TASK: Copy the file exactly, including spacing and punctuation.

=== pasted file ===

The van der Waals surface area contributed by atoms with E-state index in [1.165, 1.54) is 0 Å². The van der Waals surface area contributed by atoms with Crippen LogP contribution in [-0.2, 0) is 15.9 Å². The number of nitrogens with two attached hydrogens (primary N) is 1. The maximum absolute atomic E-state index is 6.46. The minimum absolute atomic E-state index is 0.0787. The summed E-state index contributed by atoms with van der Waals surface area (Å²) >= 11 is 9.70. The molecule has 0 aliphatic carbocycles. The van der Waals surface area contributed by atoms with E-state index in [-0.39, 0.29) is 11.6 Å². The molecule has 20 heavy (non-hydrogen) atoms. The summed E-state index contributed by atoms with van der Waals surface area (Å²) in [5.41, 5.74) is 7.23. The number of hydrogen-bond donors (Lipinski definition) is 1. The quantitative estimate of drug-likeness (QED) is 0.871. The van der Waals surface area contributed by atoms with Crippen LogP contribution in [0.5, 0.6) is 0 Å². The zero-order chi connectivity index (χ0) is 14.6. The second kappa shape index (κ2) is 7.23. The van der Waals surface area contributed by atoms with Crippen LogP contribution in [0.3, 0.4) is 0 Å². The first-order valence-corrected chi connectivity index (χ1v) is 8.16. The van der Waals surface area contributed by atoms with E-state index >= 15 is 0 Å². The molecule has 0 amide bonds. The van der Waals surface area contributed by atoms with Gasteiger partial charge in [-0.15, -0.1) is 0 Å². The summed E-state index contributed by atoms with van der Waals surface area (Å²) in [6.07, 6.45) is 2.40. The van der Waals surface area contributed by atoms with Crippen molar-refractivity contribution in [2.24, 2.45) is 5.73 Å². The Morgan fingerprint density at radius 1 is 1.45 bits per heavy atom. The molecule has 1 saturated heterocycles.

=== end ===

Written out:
The van der Waals surface area contributed by atoms with E-state index in [1.165, 1.54) is 0 Å². The van der Waals surface area contributed by atoms with Crippen LogP contribution in [-0.2, 0) is 15.9 Å². The number of nitrogens with two attached hydrogens (primary N) is 1. The maximum absolute atomic E-state index is 6.46. The minimum absolute atomic E-state index is 0.0787. The summed E-state index contributed by atoms with van der Waals surface area (Å²) >= 11 is 9.70. The molecule has 0 aliphatic carbocycles. The van der Waals surface area contributed by atoms with E-state index in [-0.39, 0.29) is 11.6 Å². The molecule has 20 heavy (non-hydrogen) atoms. The summed E-state index contributed by atoms with van der Waals surface area (Å²) in [5.41, 5.74) is 7.23. The number of hydrogen-bond donors (Lipinski definition) is 1. The quantitative estimate of drug-likeness (QED) is 0.871. The van der Waals surface area contributed by atoms with Crippen LogP contribution in [0.5, 0.6) is 0 Å². The zero-order chi connectivity index (χ0) is 14.6. The second kappa shape index (κ2) is 7.23. The van der Waals surface area contributed by atoms with Crippen LogP contribution in [0.3, 0.4) is 0 Å². The first-order valence-corrected chi connectivity index (χ1v) is 8.16. The van der Waals surface area contributed by atoms with E-state index >= 15 is 0 Å². The molecule has 0 amide bonds. The van der Waals surface area contributed by atoms with Gasteiger partial charge in [-0.15, -0.1) is 0 Å². The summed E-state index contributed by atoms with van der Waals surface area (Å²) in [6.07, 6.45) is 2.40. The van der Waals surface area contributed by atoms with Crippen molar-refractivity contribution in [2.24, 2.45) is 5.73 Å². The Morgan fingerprint density at radius 1 is 1.45 bits per heavy atom. The molecule has 1 saturated heterocycles.